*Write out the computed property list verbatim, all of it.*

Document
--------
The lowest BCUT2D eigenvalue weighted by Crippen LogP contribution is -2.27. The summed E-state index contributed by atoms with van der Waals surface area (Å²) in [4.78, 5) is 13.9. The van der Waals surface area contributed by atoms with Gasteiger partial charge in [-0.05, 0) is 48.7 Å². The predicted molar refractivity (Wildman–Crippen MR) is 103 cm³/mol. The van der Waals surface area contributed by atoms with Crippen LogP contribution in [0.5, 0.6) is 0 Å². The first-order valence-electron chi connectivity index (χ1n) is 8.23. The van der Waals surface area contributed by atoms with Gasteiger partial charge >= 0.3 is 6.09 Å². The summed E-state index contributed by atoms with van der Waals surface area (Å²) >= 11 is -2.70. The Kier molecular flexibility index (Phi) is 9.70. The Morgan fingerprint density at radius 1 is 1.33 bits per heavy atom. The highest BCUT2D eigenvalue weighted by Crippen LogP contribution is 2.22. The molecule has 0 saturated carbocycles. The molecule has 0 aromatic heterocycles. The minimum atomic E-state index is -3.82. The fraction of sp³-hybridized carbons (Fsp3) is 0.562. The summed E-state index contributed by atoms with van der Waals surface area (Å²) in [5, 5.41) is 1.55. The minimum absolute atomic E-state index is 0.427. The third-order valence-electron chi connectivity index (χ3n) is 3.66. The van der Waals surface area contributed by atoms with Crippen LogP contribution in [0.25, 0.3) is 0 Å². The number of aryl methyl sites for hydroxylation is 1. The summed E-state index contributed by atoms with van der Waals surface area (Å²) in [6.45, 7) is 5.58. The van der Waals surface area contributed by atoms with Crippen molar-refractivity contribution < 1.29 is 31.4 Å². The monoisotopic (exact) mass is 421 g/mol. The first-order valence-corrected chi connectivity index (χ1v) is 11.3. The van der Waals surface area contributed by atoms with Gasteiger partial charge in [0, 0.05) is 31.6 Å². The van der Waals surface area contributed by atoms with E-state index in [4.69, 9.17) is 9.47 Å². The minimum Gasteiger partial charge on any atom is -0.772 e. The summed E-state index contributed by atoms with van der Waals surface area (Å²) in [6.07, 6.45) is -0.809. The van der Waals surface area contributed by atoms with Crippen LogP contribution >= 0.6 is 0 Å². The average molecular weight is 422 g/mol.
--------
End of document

The lowest BCUT2D eigenvalue weighted by Crippen LogP contribution is -2.27. The summed E-state index contributed by atoms with van der Waals surface area (Å²) in [4.78, 5) is 13.9. The van der Waals surface area contributed by atoms with Gasteiger partial charge in [-0.05, 0) is 48.7 Å². The predicted molar refractivity (Wildman–Crippen MR) is 103 cm³/mol. The van der Waals surface area contributed by atoms with Crippen LogP contribution in [0.5, 0.6) is 0 Å². The first-order valence-electron chi connectivity index (χ1n) is 8.23. The van der Waals surface area contributed by atoms with Gasteiger partial charge >= 0.3 is 6.09 Å². The summed E-state index contributed by atoms with van der Waals surface area (Å²) >= 11 is -2.70. The Kier molecular flexibility index (Phi) is 9.70. The Morgan fingerprint density at radius 1 is 1.33 bits per heavy atom. The highest BCUT2D eigenvalue weighted by Crippen LogP contribution is 2.22. The molecule has 0 saturated carbocycles. The molecule has 0 aromatic heterocycles. The minimum atomic E-state index is -3.82. The fraction of sp³-hybridized carbons (Fsp3) is 0.562. The summed E-state index contributed by atoms with van der Waals surface area (Å²) in [5, 5.41) is 1.55. The minimum absolute atomic E-state index is 0.427. The third-order valence-electron chi connectivity index (χ3n) is 3.66. The van der Waals surface area contributed by atoms with Crippen LogP contribution in [0.25, 0.3) is 0 Å². The number of aryl methyl sites for hydroxylation is 1. The summed E-state index contributed by atoms with van der Waals surface area (Å²) in [6.45, 7) is 5.58. The van der Waals surface area contributed by atoms with Crippen molar-refractivity contribution < 1.29 is 31.4 Å². The monoisotopic (exact) mass is 421 g/mol. The first-order valence-corrected chi connectivity index (χ1v) is 11.3. The van der Waals surface area contributed by atoms with Gasteiger partial charge in [0, 0.05) is 31.6 Å². The van der Waals surface area contributed by atoms with E-state index in [4.69, 9.17) is 9.47 Å². The minimum Gasteiger partial charge on any atom is -0.772 e. The summed E-state index contributed by atoms with van der Waals surface area (Å²) in [6.07, 6.45) is -0.809. The van der Waals surface area contributed by atoms with Crippen LogP contribution >= 0.6 is 0 Å². The average molecular weight is 422 g/mol.